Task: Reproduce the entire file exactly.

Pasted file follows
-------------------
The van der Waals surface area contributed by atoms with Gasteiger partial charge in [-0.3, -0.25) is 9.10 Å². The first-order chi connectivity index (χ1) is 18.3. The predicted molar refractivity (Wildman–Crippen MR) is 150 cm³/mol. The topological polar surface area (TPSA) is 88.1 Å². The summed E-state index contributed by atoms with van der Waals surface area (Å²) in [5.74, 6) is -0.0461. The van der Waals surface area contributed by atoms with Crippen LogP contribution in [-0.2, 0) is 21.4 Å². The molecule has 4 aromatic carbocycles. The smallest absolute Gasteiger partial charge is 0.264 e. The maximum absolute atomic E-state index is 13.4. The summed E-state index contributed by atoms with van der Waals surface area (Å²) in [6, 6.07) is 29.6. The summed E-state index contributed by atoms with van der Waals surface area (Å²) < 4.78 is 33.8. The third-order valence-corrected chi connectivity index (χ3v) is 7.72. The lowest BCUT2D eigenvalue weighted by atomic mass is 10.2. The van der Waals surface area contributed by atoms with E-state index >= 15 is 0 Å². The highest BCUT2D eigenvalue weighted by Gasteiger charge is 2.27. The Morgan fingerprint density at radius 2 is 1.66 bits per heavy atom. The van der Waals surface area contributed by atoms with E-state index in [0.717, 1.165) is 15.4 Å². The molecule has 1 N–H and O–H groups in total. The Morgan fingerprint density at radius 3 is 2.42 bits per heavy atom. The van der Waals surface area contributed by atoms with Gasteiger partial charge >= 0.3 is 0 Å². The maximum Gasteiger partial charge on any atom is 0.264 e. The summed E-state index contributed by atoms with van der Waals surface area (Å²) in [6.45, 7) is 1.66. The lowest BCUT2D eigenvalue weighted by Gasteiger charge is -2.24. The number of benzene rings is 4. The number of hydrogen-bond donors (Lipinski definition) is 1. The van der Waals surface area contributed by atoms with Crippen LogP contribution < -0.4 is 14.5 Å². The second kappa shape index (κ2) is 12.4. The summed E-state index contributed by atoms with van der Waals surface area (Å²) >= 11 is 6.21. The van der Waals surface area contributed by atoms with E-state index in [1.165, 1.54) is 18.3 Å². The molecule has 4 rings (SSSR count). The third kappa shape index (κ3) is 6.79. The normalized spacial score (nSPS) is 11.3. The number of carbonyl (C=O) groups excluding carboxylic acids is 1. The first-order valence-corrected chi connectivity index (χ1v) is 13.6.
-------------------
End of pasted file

The van der Waals surface area contributed by atoms with Gasteiger partial charge in [-0.3, -0.25) is 9.10 Å². The first-order chi connectivity index (χ1) is 18.3. The predicted molar refractivity (Wildman–Crippen MR) is 150 cm³/mol. The topological polar surface area (TPSA) is 88.1 Å². The summed E-state index contributed by atoms with van der Waals surface area (Å²) in [5.74, 6) is -0.0461. The van der Waals surface area contributed by atoms with Crippen LogP contribution in [-0.2, 0) is 21.4 Å². The molecule has 4 aromatic carbocycles. The smallest absolute Gasteiger partial charge is 0.264 e. The maximum absolute atomic E-state index is 13.4. The summed E-state index contributed by atoms with van der Waals surface area (Å²) in [6, 6.07) is 29.6. The summed E-state index contributed by atoms with van der Waals surface area (Å²) < 4.78 is 33.8. The third-order valence-corrected chi connectivity index (χ3v) is 7.72. The lowest BCUT2D eigenvalue weighted by atomic mass is 10.2. The van der Waals surface area contributed by atoms with E-state index >= 15 is 0 Å². The highest BCUT2D eigenvalue weighted by Gasteiger charge is 2.27. The Morgan fingerprint density at radius 2 is 1.66 bits per heavy atom. The van der Waals surface area contributed by atoms with E-state index in [0.717, 1.165) is 15.4 Å². The molecule has 1 N–H and O–H groups in total. The Morgan fingerprint density at radius 3 is 2.42 bits per heavy atom. The van der Waals surface area contributed by atoms with Gasteiger partial charge >= 0.3 is 0 Å². The maximum Gasteiger partial charge on any atom is 0.264 e. The summed E-state index contributed by atoms with van der Waals surface area (Å²) in [6.45, 7) is 1.66. The lowest BCUT2D eigenvalue weighted by Gasteiger charge is -2.24. The number of benzene rings is 4. The number of hydrogen-bond donors (Lipinski definition) is 1. The van der Waals surface area contributed by atoms with Crippen LogP contribution < -0.4 is 14.5 Å². The second kappa shape index (κ2) is 12.4. The summed E-state index contributed by atoms with van der Waals surface area (Å²) >= 11 is 6.21. The van der Waals surface area contributed by atoms with E-state index in [1.165, 1.54) is 18.3 Å². The molecule has 4 rings (SSSR count). The third kappa shape index (κ3) is 6.79. The normalized spacial score (nSPS) is 11.3. The number of carbonyl (C=O) groups excluding carboxylic acids is 1. The first-order valence-corrected chi connectivity index (χ1v) is 13.6.